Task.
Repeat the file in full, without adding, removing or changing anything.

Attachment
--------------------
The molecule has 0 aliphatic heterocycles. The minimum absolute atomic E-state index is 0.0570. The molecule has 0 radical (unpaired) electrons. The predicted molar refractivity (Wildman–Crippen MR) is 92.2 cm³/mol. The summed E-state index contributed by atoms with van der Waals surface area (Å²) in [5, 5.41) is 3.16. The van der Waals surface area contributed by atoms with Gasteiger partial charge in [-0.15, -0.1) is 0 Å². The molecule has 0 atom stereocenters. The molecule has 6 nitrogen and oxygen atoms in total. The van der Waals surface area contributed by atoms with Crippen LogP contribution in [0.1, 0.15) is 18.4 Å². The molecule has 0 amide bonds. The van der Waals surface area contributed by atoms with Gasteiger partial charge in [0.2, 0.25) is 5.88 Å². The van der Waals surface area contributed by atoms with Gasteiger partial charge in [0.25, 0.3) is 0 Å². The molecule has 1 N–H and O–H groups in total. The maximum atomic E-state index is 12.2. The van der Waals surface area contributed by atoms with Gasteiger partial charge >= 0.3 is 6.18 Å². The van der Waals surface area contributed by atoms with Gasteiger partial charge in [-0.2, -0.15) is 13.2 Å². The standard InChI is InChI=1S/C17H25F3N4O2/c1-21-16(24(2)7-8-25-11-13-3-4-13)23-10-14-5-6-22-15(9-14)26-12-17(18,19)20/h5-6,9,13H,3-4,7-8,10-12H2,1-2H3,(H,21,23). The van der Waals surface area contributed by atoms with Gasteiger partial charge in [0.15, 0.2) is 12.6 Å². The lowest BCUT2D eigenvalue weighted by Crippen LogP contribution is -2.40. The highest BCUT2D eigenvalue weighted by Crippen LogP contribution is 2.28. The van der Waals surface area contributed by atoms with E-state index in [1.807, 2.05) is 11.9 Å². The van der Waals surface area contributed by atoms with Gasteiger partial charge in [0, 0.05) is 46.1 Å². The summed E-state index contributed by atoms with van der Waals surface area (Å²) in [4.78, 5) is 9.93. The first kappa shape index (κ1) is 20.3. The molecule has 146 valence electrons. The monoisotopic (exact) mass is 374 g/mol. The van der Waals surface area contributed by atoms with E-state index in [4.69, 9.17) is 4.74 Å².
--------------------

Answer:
The molecule has 0 aliphatic heterocycles. The minimum absolute atomic E-state index is 0.0570. The molecule has 0 radical (unpaired) electrons. The predicted molar refractivity (Wildman–Crippen MR) is 92.2 cm³/mol. The summed E-state index contributed by atoms with van der Waals surface area (Å²) in [5, 5.41) is 3.16. The van der Waals surface area contributed by atoms with Gasteiger partial charge in [-0.15, -0.1) is 0 Å². The molecule has 0 atom stereocenters. The molecule has 6 nitrogen and oxygen atoms in total. The van der Waals surface area contributed by atoms with Crippen LogP contribution in [0.1, 0.15) is 18.4 Å². The molecule has 0 amide bonds. The van der Waals surface area contributed by atoms with Gasteiger partial charge in [0.2, 0.25) is 5.88 Å². The van der Waals surface area contributed by atoms with Gasteiger partial charge in [0.25, 0.3) is 0 Å². The molecule has 1 N–H and O–H groups in total. The maximum atomic E-state index is 12.2. The van der Waals surface area contributed by atoms with Gasteiger partial charge >= 0.3 is 6.18 Å². The van der Waals surface area contributed by atoms with Gasteiger partial charge in [-0.2, -0.15) is 13.2 Å². The standard InChI is InChI=1S/C17H25F3N4O2/c1-21-16(24(2)7-8-25-11-13-3-4-13)23-10-14-5-6-22-15(9-14)26-12-17(18,19)20/h5-6,9,13H,3-4,7-8,10-12H2,1-2H3,(H,21,23). The van der Waals surface area contributed by atoms with Gasteiger partial charge in [0.15, 0.2) is 12.6 Å². The lowest BCUT2D eigenvalue weighted by Crippen LogP contribution is -2.40. The highest BCUT2D eigenvalue weighted by Crippen LogP contribution is 2.28. The van der Waals surface area contributed by atoms with E-state index in [1.807, 2.05) is 11.9 Å². The van der Waals surface area contributed by atoms with Gasteiger partial charge in [0, 0.05) is 46.1 Å². The summed E-state index contributed by atoms with van der Waals surface area (Å²) in [4.78, 5) is 9.93. The first kappa shape index (κ1) is 20.3. The molecule has 146 valence electrons. The monoisotopic (exact) mass is 374 g/mol. The van der Waals surface area contributed by atoms with E-state index in [4.69, 9.17) is 4.74 Å².